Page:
• Could you introduce the commands for CRUD operations in MongoDB?
    Examples of CRUD operations in MongoDB. Source: Adapted from MongoDB Docs 2021c.
    Examples of CRUD operations in MongoDB. Source: Adapted from MongoDB Docs 2021c.

    Database operations are conveniently referred to as CRUD (Create, Read, Update, Delete). MongoDB supports CRUD with the following methods of Collection class:

    • Create: Add documents to a collection. Methods include insertOne() and insertMany(). If the collection doesn't exist, it will be created. Unique _id field is automatically added to each document if not specified in the method calls.
    • Read: Retrieve documents from a collection. Main method is find(), called with query criteria (how to match documents) and projection (what fields to retrieve).
    • Update: Modify existing documents of a collection. Methods include updateOne(), updateMany() and replaceOne(). Method calls include query criteria and what to update.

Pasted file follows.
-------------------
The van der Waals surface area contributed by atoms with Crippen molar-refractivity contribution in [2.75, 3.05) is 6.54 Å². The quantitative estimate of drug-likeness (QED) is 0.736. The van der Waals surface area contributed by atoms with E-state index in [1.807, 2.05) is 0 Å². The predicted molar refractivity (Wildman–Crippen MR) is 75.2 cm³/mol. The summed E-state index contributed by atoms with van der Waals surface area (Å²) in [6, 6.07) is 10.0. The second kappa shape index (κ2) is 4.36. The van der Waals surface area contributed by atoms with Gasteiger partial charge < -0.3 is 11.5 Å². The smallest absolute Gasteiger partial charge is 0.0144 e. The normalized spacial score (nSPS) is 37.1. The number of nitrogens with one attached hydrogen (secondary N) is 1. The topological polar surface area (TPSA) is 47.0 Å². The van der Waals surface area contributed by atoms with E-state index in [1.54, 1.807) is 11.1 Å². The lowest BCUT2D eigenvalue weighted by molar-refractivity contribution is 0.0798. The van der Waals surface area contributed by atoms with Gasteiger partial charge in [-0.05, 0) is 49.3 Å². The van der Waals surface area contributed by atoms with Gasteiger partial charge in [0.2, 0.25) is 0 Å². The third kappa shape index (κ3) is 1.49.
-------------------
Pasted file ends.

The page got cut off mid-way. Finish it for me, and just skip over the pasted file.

• Delete: Remove documents from a collection. Methods include deleteOne() (first matching document is deleted) and deleteMany(), called with query criteria.

    It's also possible to insert new documents with the option upsert: true. Some methods that do this are update(), updateOne(), updateMany(), findAndModify(), findOneAndUpdate(), findOneAndReplace(), and bulkWrite().

  • How do I find documents in a MongoDB collection?

    The main method is find(query, projection). Query parameter specifies the filter. If omitted, all documents returned. Projection parameter specifies what fields to retrieve. If omitted, all fields are retrieved. The method returns a cursor to the documents. Method findOne(query, projection) returns the first matching document, not a cursor.

    Here are some sample commands on a collection named people:

    • db.people.find(): Retrieve all fields of all documents.
    • db.people.find({status: "A", {age: {$gt: 25}}}): Retrieve all fields of documents of status 'A' and age exceeding 25. Multiple query fields are combined with $and operator by default.